Consistency is a prominent word in Dylan Armstrong’s vocabulary to the point where it’s actually become a mantra.
And, when the Canadian shot putter won the 2011 Diamond Race event title of the Samsung Diamond League in the event, captured the IAAF World Championships silver medal and set a stunning world leading mark of 22.21m, it was clear his approach to competition had paid off handsomely. Consistency summarised his year.
Victories from April through October
Armstrong threw over 21 metres in no fewer than 22 meetings. His tenth best throw was 21.50m which is near his pre-2011 best of 21.58m. Most remarkable is that his season stretched from 20 April, when he won the Kansas Relays with 21.52m, until 25 October when he successfully defended his Pan American Games title with 21.30m.
“You know I was very pleased with my consistency this year,” he declares with characteristic humility. “I trained extremely hard through the winter and obviously through the competitive season. I have to give a lot of credit to my coach. I now have a World championship medal under my belt and I feel I am set up very well going into London.”
The coach he speaks of is Dr. Anotoliy Bondarchuk or “Dr. B” as he is affectionately known to the athletes of the Kamloops Track and Field Club, a community located in British Columbia’s interior. Though he works almost anonymously in Kamloops his reputation as the 1972 Olympic Hammer Throw champion and coach to World record holder and two time Olympic champion, Yuriy Sedykh is not lost on others.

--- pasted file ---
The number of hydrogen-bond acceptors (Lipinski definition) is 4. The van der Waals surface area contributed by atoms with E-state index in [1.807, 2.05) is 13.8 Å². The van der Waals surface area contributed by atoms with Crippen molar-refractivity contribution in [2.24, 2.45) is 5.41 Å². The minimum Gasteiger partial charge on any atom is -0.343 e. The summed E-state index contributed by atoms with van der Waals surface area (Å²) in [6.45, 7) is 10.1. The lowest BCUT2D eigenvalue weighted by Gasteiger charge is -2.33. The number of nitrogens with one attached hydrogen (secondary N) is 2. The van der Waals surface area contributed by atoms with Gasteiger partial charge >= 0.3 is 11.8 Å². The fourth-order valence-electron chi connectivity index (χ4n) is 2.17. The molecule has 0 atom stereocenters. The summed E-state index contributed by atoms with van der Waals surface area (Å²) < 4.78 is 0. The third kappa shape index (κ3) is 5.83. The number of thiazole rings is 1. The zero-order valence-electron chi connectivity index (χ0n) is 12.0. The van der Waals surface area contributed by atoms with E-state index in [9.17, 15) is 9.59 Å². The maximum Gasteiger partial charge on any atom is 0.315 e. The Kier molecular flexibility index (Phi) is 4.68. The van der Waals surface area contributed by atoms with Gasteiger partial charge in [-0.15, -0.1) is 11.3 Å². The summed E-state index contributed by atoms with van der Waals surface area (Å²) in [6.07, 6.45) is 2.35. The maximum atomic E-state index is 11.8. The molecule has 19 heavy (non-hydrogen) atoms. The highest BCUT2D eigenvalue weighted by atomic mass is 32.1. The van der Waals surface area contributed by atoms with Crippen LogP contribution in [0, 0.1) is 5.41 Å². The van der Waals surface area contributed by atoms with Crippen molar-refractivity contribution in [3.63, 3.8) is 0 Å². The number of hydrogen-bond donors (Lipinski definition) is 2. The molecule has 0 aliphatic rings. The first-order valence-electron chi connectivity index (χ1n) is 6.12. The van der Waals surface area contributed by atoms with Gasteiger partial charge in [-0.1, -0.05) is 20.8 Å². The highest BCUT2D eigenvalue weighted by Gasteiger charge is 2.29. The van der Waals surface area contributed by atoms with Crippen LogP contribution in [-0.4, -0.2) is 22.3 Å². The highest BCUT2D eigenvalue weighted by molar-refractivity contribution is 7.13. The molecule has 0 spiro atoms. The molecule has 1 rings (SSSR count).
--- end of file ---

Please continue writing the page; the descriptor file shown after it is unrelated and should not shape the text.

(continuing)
The 30-year-old Armstrong saw firsthand the respect ‘Dr B’ has garnered when their meals were constantly interrupted by coaches and athletes in the Daegu athletes’ village cafeteria. Among those seeking photos and autographs was none other than Koji Murofushi, the World and 2004 Olympic hammer throw champion. He has learned, too, that perseverance and commitment are necessary characteristics of a champion. The morning after his medal winning performance in Daegu he was out training with the coach. The mighty, it seems, don’t rest on their laurels.
In addition to his devotion to the sport the 1.93m/140kg Armstrong has a deserved reputation as a Canadian patriot, one who may always to be counted upon to support the national team programme.
A year ago he won the Commonwealth Games gold medal and, more recently, when most Canadian athletes were enjoying time off, he was in Guadalajara wearing the Maple Leaf at the Pan American Games. The Mexican odyssey conflicted with his annual season ending hunting trip with his father. But everything he does these days is with the London Olympics in sight.
“I skipped the (hunting) trip to go to Pan Ams,” he admits. “I didn’t go hunting this year but will probably go next year.
“I am training anyways at that time of year. It’s close to home, it made sense to me and obviously to get a medal for Canada is also an important thing to look at. Being able to make a presence there and help our team is great.”
Prefers training solo
Since the close of the 2011 season Armstrong hasn’t missed a beat. A celebration at home with a few close friends, where he briefly showed off the Diamond Race trophy, was quickly followed by his return to pre-Olympic training. As the weather turned colder he once again re-located to Phoenix, Arizona, where he plans to remain until the end of March. A typical day sees him putting in six hours of hard work – three hours in the morning, three hours in the afternoon. Eating and sleeping is his relaxation, he jokes.